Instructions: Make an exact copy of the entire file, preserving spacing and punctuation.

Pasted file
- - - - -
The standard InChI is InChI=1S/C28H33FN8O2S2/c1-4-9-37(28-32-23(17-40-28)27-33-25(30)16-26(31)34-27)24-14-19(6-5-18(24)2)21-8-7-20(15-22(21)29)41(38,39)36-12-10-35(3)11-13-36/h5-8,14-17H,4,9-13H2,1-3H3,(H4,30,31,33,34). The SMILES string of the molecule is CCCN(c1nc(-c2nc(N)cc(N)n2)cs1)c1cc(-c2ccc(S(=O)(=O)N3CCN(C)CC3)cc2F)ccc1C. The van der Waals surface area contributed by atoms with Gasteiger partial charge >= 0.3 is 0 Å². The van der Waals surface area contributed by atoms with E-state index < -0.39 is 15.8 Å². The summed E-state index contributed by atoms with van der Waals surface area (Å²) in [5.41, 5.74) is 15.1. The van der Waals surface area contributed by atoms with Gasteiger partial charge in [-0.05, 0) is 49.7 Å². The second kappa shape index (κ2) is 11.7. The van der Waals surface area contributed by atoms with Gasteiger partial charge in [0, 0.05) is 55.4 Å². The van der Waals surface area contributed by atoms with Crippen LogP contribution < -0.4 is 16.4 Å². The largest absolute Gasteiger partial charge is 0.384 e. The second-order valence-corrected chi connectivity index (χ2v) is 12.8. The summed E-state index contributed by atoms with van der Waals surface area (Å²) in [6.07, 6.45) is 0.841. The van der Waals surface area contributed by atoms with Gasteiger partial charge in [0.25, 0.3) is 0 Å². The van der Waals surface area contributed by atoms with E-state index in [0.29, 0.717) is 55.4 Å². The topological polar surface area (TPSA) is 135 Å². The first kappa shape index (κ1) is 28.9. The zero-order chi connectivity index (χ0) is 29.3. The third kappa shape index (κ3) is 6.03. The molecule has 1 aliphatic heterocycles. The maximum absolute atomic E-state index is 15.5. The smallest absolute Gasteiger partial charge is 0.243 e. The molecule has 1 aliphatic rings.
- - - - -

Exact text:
The standard InChI is InChI=1S/C28H33FN8O2S2/c1-4-9-37(28-32-23(17-40-28)27-33-25(30)16-26(31)34-27)24-14-19(6-5-18(24)2)21-8-7-20(15-22(21)29)41(38,39)36-12-10-35(3)11-13-36/h5-8,14-17H,4,9-13H2,1-3H3,(H4,30,31,33,34). The SMILES string of the molecule is CCCN(c1nc(-c2nc(N)cc(N)n2)cs1)c1cc(-c2ccc(S(=O)(=O)N3CCN(C)CC3)cc2F)ccc1C. The van der Waals surface area contributed by atoms with Gasteiger partial charge >= 0.3 is 0 Å². The van der Waals surface area contributed by atoms with E-state index < -0.39 is 15.8 Å². The summed E-state index contributed by atoms with van der Waals surface area (Å²) in [5.41, 5.74) is 15.1. The van der Waals surface area contributed by atoms with Gasteiger partial charge in [-0.05, 0) is 49.7 Å². The second kappa shape index (κ2) is 11.7. The van der Waals surface area contributed by atoms with Gasteiger partial charge in [0, 0.05) is 55.4 Å². The van der Waals surface area contributed by atoms with Crippen LogP contribution < -0.4 is 16.4 Å². The largest absolute Gasteiger partial charge is 0.384 e. The second-order valence-corrected chi connectivity index (χ2v) is 12.8. The summed E-state index contributed by atoms with van der Waals surface area (Å²) in [6.07, 6.45) is 0.841. The van der Waals surface area contributed by atoms with Gasteiger partial charge in [0.25, 0.3) is 0 Å². The van der Waals surface area contributed by atoms with E-state index in [0.29, 0.717) is 55.4 Å². The topological polar surface area (TPSA) is 135 Å². The first kappa shape index (κ1) is 28.9. The zero-order chi connectivity index (χ0) is 29.3. The third kappa shape index (κ3) is 6.03. The molecule has 1 aliphatic heterocycles. The maximum absolute atomic E-state index is 15.5. The smallest absolute Gasteiger partial charge is 0.243 e. The molecule has 1 aliphatic rings.